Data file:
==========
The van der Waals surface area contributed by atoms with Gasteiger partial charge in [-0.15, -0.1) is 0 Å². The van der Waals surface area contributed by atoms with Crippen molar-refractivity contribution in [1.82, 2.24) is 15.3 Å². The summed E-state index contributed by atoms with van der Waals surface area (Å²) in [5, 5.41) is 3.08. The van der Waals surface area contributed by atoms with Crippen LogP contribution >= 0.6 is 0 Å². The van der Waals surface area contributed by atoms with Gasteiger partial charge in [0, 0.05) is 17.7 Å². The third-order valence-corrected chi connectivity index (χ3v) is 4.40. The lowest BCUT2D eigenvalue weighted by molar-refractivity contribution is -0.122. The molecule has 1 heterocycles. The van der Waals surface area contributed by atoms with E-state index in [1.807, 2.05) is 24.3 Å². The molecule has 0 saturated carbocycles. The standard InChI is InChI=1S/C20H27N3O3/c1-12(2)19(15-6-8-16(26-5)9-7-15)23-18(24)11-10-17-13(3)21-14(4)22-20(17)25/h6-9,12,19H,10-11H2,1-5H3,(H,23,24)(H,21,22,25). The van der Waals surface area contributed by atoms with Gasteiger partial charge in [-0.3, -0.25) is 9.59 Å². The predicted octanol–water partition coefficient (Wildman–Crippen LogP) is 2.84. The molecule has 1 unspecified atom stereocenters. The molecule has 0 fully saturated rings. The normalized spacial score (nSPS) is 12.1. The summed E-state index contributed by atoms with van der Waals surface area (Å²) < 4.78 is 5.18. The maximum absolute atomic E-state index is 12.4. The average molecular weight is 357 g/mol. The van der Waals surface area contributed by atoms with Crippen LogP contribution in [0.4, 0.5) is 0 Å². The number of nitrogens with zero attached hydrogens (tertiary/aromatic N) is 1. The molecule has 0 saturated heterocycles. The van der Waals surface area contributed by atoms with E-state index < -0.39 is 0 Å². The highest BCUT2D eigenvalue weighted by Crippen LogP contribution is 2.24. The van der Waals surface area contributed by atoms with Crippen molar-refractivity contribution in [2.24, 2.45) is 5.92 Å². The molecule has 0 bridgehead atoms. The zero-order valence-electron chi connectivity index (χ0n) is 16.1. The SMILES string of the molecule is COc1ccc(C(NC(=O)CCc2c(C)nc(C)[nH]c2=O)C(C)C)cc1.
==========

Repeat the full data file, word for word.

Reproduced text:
The van der Waals surface area contributed by atoms with Gasteiger partial charge in [-0.15, -0.1) is 0 Å². The van der Waals surface area contributed by atoms with Crippen molar-refractivity contribution in [1.82, 2.24) is 15.3 Å². The summed E-state index contributed by atoms with van der Waals surface area (Å²) in [5, 5.41) is 3.08. The van der Waals surface area contributed by atoms with Crippen LogP contribution >= 0.6 is 0 Å². The van der Waals surface area contributed by atoms with Gasteiger partial charge in [0, 0.05) is 17.7 Å². The third-order valence-corrected chi connectivity index (χ3v) is 4.40. The lowest BCUT2D eigenvalue weighted by molar-refractivity contribution is -0.122. The molecule has 1 heterocycles. The van der Waals surface area contributed by atoms with E-state index in [1.807, 2.05) is 24.3 Å². The molecule has 0 saturated carbocycles. The standard InChI is InChI=1S/C20H27N3O3/c1-12(2)19(15-6-8-16(26-5)9-7-15)23-18(24)11-10-17-13(3)21-14(4)22-20(17)25/h6-9,12,19H,10-11H2,1-5H3,(H,23,24)(H,21,22,25). The van der Waals surface area contributed by atoms with Gasteiger partial charge in [-0.3, -0.25) is 9.59 Å². The predicted octanol–water partition coefficient (Wildman–Crippen LogP) is 2.84. The molecule has 1 unspecified atom stereocenters. The molecule has 0 fully saturated rings. The normalized spacial score (nSPS) is 12.1. The summed E-state index contributed by atoms with van der Waals surface area (Å²) < 4.78 is 5.18. The maximum absolute atomic E-state index is 12.4. The average molecular weight is 357 g/mol. The van der Waals surface area contributed by atoms with Crippen LogP contribution in [0.4, 0.5) is 0 Å². The number of nitrogens with zero attached hydrogens (tertiary/aromatic N) is 1. The molecule has 0 saturated heterocycles. The van der Waals surface area contributed by atoms with E-state index < -0.39 is 0 Å². The highest BCUT2D eigenvalue weighted by Crippen LogP contribution is 2.24. The van der Waals surface area contributed by atoms with Crippen molar-refractivity contribution in [2.24, 2.45) is 5.92 Å². The molecule has 0 bridgehead atoms. The zero-order valence-electron chi connectivity index (χ0n) is 16.1. The SMILES string of the molecule is COc1ccc(C(NC(=O)CCc2c(C)nc(C)[nH]c2=O)C(C)C)cc1.